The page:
Saturday, August 8, 2015

What happens when ovulation is delayed?

Ovulation can be delayed by many things - stress, weight loss, sickness, travel, even wedding planning! For women who don't chart, the most noticed symptom of delayed ovulation is an extra long cycle - often leading to confusion over why a period is late when pregnancy tests are negative.

If you are charting, you'll have a head start identifying cycles with late ovulation. Long before you miss your period, you'll notice that ovulation hasn't occurred. You may notice many more dry days at the beginning of your cycle. Or, you may notice your body "trying" to ovulate several times, with several build ups from less fertile to more fertile mucus.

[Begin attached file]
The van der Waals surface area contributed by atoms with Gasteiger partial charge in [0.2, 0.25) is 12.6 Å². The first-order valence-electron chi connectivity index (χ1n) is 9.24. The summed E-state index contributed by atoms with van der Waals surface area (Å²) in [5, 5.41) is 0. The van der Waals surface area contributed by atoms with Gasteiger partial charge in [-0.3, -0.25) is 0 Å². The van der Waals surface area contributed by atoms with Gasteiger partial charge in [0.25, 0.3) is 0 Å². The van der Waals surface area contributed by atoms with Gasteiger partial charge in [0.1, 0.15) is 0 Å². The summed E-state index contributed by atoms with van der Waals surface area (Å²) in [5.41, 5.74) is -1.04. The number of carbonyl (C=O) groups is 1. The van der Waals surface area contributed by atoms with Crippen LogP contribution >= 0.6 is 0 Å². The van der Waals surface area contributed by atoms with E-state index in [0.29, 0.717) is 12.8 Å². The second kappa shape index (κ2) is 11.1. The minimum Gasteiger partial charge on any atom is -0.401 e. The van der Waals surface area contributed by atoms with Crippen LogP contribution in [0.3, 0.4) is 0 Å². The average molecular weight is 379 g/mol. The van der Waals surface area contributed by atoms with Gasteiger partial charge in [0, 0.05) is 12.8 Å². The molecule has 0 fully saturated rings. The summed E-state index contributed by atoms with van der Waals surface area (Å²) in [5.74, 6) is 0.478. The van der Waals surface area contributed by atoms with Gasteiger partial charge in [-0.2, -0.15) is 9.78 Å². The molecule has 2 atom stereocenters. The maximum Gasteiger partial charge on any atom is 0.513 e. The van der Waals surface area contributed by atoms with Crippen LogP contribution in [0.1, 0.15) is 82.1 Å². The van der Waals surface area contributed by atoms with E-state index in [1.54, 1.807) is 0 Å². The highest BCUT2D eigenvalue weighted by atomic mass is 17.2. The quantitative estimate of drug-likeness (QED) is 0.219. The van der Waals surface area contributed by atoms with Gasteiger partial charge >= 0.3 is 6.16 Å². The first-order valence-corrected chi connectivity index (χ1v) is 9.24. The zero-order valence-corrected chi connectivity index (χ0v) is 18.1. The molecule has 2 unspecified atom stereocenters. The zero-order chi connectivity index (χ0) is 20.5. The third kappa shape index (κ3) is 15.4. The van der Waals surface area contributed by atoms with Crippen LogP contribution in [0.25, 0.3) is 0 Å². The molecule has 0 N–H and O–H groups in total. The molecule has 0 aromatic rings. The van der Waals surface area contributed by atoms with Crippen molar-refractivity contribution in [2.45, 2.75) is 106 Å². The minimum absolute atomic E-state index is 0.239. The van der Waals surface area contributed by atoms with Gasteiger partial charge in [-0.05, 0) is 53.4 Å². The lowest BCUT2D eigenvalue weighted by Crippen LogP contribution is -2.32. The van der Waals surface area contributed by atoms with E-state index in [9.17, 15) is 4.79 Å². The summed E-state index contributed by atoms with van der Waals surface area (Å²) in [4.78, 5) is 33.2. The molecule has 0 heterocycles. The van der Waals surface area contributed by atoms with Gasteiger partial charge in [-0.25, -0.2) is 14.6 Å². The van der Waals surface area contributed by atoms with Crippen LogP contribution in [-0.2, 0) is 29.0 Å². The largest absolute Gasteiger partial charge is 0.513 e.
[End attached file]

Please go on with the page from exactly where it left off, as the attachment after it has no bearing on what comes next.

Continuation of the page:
Does late ovulation effect your chances of a healthy pregnancy? I wasn't able to find very much firm data on this sadly! Many women get pregnant during cycles with late ovulation and go on to deliver healthy babies. I couldn't find any evidence that late ovulation alone made miscarriage more likely. The main worry if you are trying to conceive is that late ovulation means you are just ovulating fewer times per year - fewer opportunities to conceive. 

If you're trying to avoid, the main issue with delayed ovulation is that it can make the phase II fertile period extra long! If you have dry days at the beginning of your cycle, using the dry day rules may decrease the length of PII. If you have a series of mucus build ups, it may be possible to apply the mucus patch rules - but discuss this with your instructor since it can be tricky. You'll know that you successfully ovulated by applying the temperature rules, just like usual.

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